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Xanax Addiction: A Growing Epidemic

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Xanax, a benzodiazepine, is being abused more and more frequently in today’s society. According to the Centers for Disease Control and Prevention (CDC), the estimated number of emergency room visits involving nonmedical use of benzodiazepines increased 89 percent nationwide between 2004 and 2008 and continues to rise. The effects of Xanax abuse can cause severe physical and psychological distress and must be treated in drug rehab in order for Xanax addicts to regain control of their lives.

What is Xanax?

Xanax is a prescription drug used to treat anxiety and panic disorders. Its effects are felt almost immediately and last only a few hours. Since its effects are short-lived, individuals increase their Xanax dosage over time to achieve a desired sense of euphoria. According to the FDA, Xanax is only approved for up to 8 weeks of use; however, addicts continue abusing Xanax after this period and go to great lengths to obtain the drug. Many addicts “doctor shop,” seeking prescriptions from several doctors in order to prevent running out of the drug. If they are denied a prescription or refill from one doctor, they simply move on to another to receive a new prescription. If an addict cannot obtain a legitimate prescription for Xanax, it can be obtained illegally from street dealers. In fact, some dealers have legitimate prescriptions for Xanax and take advantage of addicts’ needs in order to profit. Xanax addicts may also engage in risky activities to get their next fix. For example, many steal money or prostitute themselves in order to fund their habit. These behaviors are common once the addict becomes dependent on Xanax.

Dangerous Effects of Xanax Abuse

A sense of euphoria as well as fear of experiencing an anxiety or panic attack keep the Xanax addict abusing the drug. Xanax only alleviates symptoms for a short amount of time, so the thought of running out of the drug is enough to send an addict into crisis. Like all drugs, Xanax has several adverse physical effects that accompany chronic use such as:

  • Vision problems
  • Lack of muscle control
  • Joint pain
  • Sexual dysfunction
  • Problems swallowing
  • Constipation
  • Headaches
  • Insomnia

Although Xanax is meant to treat psychological disorders, anxiety, and panic, it can ironically create more psychological problems and even exacerbate existing ones such as:

  • Anxiety
  • Panic attacks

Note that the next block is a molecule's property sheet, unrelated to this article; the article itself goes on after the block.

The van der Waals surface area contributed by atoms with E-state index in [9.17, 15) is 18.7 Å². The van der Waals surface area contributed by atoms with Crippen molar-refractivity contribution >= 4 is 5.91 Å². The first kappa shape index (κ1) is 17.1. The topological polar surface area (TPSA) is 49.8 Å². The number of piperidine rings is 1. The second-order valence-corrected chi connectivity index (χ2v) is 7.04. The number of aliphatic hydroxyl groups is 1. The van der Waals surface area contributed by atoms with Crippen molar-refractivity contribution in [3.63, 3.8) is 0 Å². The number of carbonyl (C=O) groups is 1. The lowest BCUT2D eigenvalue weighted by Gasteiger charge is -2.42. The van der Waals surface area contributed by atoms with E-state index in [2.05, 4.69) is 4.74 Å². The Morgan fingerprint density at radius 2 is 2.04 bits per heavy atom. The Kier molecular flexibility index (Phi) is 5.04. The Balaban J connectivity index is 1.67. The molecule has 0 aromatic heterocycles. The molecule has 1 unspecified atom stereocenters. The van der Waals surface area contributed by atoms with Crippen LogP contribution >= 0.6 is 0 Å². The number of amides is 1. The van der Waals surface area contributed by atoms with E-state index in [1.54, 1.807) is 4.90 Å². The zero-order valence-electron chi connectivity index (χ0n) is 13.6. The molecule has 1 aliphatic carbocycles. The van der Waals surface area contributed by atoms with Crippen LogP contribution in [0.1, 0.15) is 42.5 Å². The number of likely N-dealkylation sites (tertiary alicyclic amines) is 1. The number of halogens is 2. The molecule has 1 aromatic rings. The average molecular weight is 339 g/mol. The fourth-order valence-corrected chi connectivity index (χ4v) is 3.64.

• Depression
  • Memory problems
  • Confusion
  • Mood swings
  • Obsessive negative thoughts
  • Suicidal ideations

Since the euphoric effects of Xanax only last for a short amount of time, individuals may feel withdrawal symptoms between doses.  These adverse effects impact normal functions in an individual’s life such as employment, educational goals, and relationships with friends and family. The discomfort and pain can be distressing and cause continual abuse of the drug to keep the negative effects away. Addiction treatment in a drug rehab that offers inpatient medical drug detox should be sought to help Xanax dependent individuals break free of their addiction.

Treatment for Xanax Addiction

Once Xanax dependence is present, an addict’s ability to quit or detox alone becomes extremely difficult and can be fatal. The addict should first undergo medical inpatient detox in order for Xanax dosage to be gradually tapered. This allows doctors and nurses to monitor the patient’s physical and psychological symptoms around the clock and minimize any withdrawal symptoms or discomfort. After detox, it is suggested that an addict continues with inpatient prescription drug rehab. In this setting, he or she will attend individual, group and/or family therapy. Identifying triggers, working on underlying issues and planning relapse prevention is essential to a successful recovery. Drug addiction treatment is a way out of the dark tunnel of Xanax addiction.

Call Now and Make the Best Choice of Your Life

If you or a loved one has suffered a loss of self-esteem because of addiction, please contact one of our Stepping Stone Center coordinators at 866-957-4960. Start rebuilding your self-esteem by entering treatment today.


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